Any views expressed within media held on this service are those of the contributors, should not be taken as approved or endorsed by the University, and do not necessarily reflect the views of the University in respect of any particular issue.

How to be a citizen scientist

Reading Time: 3 minutes

So you want to become a citizen scientist? Today is your lucky day!

Here are a few ways YOU can become a citizen scientist…


1. Mammal Net

Watch hours and hours of secret animal footage on Mammal Net. You can contribute to mammal monitoring across Europe.

2. Nature Scot’s Grassland Project

Help locate and protect Scotland’s remaining fragments of species-rich grasslands as part of the Nature Scot Grassland Project. 

3. Herbaria@Home

Digitise the information from the collections of wild plants held by museums and universities in the UK and beyond with Herbaria@Home.

4. Penguin Watch

Count penguin adults, chicks and eggs in far away lands to help us understand their lives and environment with Penguin Watch!

5. Seabird Watch

Help monitor seabird populations by tagging time-lapse images. Right now, you can count kittiwakes!


Out and about

1. National Moth Recording Scheme

Record and report moths to contribute to the understanding of how they are faring across the UK with the National Moth Recording Scheme.

National Moth Recording Scheme | Butterfly Conservation ( 

2. Urban Flora of Scotland

Record flowering plants, ferns, mosses, liverworths, lichens, fungi and algae growing anywhere within the your town or city with Urban Flora of Scotland. Just look at the pavement and you’ll be a scientist! 

3. UK Bettle Recording

Did you know there at 18 beetle recording schemes to choose from? Choose your favourite group and help to understand their occurrence around the country!

UK Beetle Recording | UK Beetle Recording (

4. Nature’s Calendar

Track the effects of weather and climate change on wildlife near you by reporting what you see with Nature’s Calendar.

Nature’s Calendar (

5. Saving Scotland’s Red Squirrels

Report sightings of both red and grey squirrels to help us understand where they are located!

Saving Scotland’s Red Squirrels – Saving Scotland’s red squirrels through community action (


At the beach

1. The Big Seaweed Search

Record living seaweeds that you find at the seashore to help monitor the effects of environmental change on Britain’s sea life with Big Seaweed Search!

The Big Seaweed Search

2. The Great Nurdle Hunt

Search for and record nurdles (small plastic pellets that can be mistaken for food by marine organisms) with The Great Nurdle Hunt. Pop them in the bin once you’ve found and recorded them.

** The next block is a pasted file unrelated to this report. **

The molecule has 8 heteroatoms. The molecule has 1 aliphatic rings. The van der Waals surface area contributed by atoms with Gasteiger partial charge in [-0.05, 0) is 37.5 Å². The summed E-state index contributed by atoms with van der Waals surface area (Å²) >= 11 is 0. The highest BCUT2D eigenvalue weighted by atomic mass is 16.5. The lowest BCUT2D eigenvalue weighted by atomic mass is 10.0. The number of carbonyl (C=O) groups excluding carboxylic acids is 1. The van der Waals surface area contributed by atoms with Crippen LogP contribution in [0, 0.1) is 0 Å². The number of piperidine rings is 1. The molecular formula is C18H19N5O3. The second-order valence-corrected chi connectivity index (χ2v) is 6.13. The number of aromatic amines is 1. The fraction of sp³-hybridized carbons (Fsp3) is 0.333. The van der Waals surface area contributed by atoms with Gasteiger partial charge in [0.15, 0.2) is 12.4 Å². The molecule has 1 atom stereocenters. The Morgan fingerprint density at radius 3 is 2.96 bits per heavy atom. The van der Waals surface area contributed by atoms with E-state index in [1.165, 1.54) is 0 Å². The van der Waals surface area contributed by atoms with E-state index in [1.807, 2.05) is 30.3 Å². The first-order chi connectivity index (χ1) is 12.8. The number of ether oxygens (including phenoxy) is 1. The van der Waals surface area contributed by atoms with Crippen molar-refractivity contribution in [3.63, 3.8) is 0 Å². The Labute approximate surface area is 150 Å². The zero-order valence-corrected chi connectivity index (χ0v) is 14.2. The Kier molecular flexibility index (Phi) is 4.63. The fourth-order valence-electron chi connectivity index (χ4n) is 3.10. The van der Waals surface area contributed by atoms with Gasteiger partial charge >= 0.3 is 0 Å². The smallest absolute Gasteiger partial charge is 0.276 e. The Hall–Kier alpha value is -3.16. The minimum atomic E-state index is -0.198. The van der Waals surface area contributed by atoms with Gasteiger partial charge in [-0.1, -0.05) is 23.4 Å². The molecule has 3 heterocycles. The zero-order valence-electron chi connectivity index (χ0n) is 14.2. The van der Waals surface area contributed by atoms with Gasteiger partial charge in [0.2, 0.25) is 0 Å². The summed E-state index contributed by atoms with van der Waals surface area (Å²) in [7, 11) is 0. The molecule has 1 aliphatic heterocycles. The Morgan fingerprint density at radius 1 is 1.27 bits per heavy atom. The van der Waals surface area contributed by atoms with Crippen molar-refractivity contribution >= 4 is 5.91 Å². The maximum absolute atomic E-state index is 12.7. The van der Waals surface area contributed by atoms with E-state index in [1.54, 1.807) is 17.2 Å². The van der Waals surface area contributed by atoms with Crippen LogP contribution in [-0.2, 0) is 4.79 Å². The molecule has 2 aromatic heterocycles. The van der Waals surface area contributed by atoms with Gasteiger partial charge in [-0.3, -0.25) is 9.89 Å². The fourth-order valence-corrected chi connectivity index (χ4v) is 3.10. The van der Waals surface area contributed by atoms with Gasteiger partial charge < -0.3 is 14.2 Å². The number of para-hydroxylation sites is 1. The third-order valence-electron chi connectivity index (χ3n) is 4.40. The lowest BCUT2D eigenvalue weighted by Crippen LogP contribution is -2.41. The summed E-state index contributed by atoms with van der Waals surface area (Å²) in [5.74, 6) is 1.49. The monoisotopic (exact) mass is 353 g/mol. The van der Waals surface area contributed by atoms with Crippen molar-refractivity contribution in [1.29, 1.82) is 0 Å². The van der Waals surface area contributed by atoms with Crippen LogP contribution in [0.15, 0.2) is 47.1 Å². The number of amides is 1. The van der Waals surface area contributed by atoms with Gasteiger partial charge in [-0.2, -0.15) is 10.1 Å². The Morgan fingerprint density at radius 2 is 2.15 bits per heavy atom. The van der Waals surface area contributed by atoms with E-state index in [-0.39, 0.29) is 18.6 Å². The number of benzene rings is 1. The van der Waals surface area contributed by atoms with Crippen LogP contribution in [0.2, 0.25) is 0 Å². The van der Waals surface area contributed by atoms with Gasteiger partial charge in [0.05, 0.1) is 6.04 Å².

The Great Nurdle Hunt, Reducing plastic pellet pollution at sea.

3. Great Eggcase Hunt

Submit sightings of shark and ray eggcases (also known as mermaid purses) with the Great Eggcase Hunt.

Shark Trust Great Eggcase Hunt

4. Shoresearch

Identify and record the wildlife on the shores across the UK to help better understand the effects of pollution, climate change and invasive species with Shoresearch.

Shoresearch | The Wildlife Trusts

5.  Beachwatch

Clean and record litter from beaches to campaign for a healthier and cleaner ocean.

Beach cleans | What you can do | Marine Conservation Society (


In the garden

1. Garden Dragon Watch

Monitor lizards and amphibians in your garden to help with their conservation.

Garden Dragon Watch | Amphibian and Reptile Conservation (

2. Garden Butterfly Survey

Record and report butterflies to contribute to the understanding of how they are faring in gardens across the UK.

Home | Garden Butterfly Survey

3. Living with mammals

Record the mammals that you see each week and any signs they leave behind – like droppings or footprints.

Living with Mammals survey – People’s Trust for Endangered Species (

4. UK Pollinator Monitoring Scheme

Spend ten minutes counting pollinators to contribute to a Flower-Insect Timed Count (FIT Count).

Welcome to the UK Pollinator Monitoring Scheme (PoMS) | PoMS (

5. Rainfall Observers

Contribute to the national rainfall network to accurately capture the distribution of rainfall across Scotland.

Rainfall Observers | CS Portal site (



Leave a reply

You may use these HTML tags and attributes: <a href="" title=""> <abbr title=""> <acronym title=""> <b> <blockquote cite=""> <cite> <code> <del datetime=""> <em> <i> <q cite=""> <s> <strike> <strong>

This site uses Akismet to reduce spam. Learn how your comment data is processed.


Report this page

To report inappropriate content on this page, please use the form below. Upon receiving your report, we will be in touch as per the Take Down Policy of the service.

Please note that personal data collected through this form is used and stored for the purposes of processing this report and communication with you.

If you are unable to report a concern about content via this form please contact the Service Owner.

Please enter an email address you wish to be contacted on. Please describe the unacceptable content in sufficient detail to allow us to locate it, and why you consider it to be unacceptable.
By submitting this report, you accept that it is accurate and that fraudulent or nuisance complaints may result in action by the University.